The book also throws light on 40 Made-in-Shanghai brands in such diverse industries as textiles, food, household appliances, entertainment, and even sports. Some of them are time-honored brands like the White Rabbit candy, the Warrior sports shoes, the Seagull camera, Marie’s paints and the Double Happiness table tennis bats.
In the 70s and the 80s, families who could afford to buy a Butterfly sewing machine, a Shanghai mechanical watch, a Phoenix bicycle and a Gold Star TV were the envy of their neighbors. The brands were considered the most important dowry for a bride.
“The Shanghai brands created a lifestyle that not only belonged to the Shanghainese but also took the lead in combining fashion and technology. People from other cities in China would envy and look up to them,” Chen said.
Some of the brands highlighted by Chen in her book are currently showcased at an exhibition titled “A Century of Shanghai Design” at the Liu Haisu Art Museum. The exhibition, which runs through March 19, has on display the limited edition of the Shanghai watch bearing the logo of Chairman Mao’s cursive script, the Butterfly sewing machine, the Red Lantern radio and the Wahson fan with the fan-speed controller on the front panel.
“It is said that the Butterfly sewing machines were copies of the Singer 15 of the US. But like most products made in Shanghai, they are never the same or exact copies of the original,” according to Zhao Lei, the curator of the exhibition.
“In the 1940s, when Shanghai began producing the sewing machine, it was called the Invincible. In Shanghai dialect, ‘butterfly’ sounds like ‘invincible.’ Correspondingly, the machine’s logo was changed into a butterfly in 1966,” Zhao said.
Chronicling the Shanghai brands from the past century, Zhao, who is a researcher with the design department of Shanghai Academy of Fine Art, revealed that almost all the brands between 1960s-90s could trace their roots to the 1920s-30s.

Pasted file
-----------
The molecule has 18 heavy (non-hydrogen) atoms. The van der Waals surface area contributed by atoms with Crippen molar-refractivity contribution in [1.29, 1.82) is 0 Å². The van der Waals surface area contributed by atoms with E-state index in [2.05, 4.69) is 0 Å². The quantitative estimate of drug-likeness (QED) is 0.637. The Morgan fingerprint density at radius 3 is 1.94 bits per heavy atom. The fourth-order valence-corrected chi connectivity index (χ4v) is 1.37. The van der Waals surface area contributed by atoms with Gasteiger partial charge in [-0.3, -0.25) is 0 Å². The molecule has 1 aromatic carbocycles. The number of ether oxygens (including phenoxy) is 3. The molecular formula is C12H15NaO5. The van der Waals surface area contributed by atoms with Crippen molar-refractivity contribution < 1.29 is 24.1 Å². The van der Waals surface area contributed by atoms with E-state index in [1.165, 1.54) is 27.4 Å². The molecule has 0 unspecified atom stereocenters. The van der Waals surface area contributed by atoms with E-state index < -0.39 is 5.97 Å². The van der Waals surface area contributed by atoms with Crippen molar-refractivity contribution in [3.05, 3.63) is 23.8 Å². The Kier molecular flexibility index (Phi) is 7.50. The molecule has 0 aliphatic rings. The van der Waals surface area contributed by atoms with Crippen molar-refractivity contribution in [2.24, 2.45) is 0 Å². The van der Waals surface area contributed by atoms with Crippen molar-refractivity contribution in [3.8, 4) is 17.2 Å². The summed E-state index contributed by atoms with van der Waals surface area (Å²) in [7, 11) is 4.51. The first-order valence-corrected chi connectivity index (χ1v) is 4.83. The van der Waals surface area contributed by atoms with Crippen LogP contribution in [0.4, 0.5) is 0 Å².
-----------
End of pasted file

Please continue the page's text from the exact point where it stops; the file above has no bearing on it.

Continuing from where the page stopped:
In the 1990s, as China began to emerge as a major player in the global market, Chinese design experienced a whole new decade of convergence between China and the West with easier access to the Internet. With further industrialization, it led to the integration of modern design and industry.
“The best thing about the exhibition is seeing different generations of people talk about their memories of the brands and the emotional connect with them,” Zhao said. “It helps in understanding ourselves better.”
At the center of the exhibition, there is an electric-powered Climbing Monkey installation, designed by Marvin Chan, a Hong Kong-born graphic designer who runs a tin toy factory in Shanghai now. It is a commemorative product to mark the 120th anniversary of The Commercial Press.
Originally designed by Lehmann, a Germany tin toy factory in the late 19th century, the first Shanghai-made tin toy climbing monkey was manufactured by The Shanghai Commercial Press in the 1920s. Different versions of the Climbing Monkey were developed between the 1930s and 1960s by combining the traditional with local elements.
“The Shanghai style is especially attractive because it combines modernity and restrained Asian elegance. Fusion, by which I mean a thoughtful and inspired combination of Eastern and Western elements, brings out the best of the spirit of Shanghai,” said Silvia Kettelhut, 55, a German who lives in Shanghai.
The vintage tin toy climbing monkey at the exhibition triggered memories of her childhood from her hometown Luebeck in northern Germany.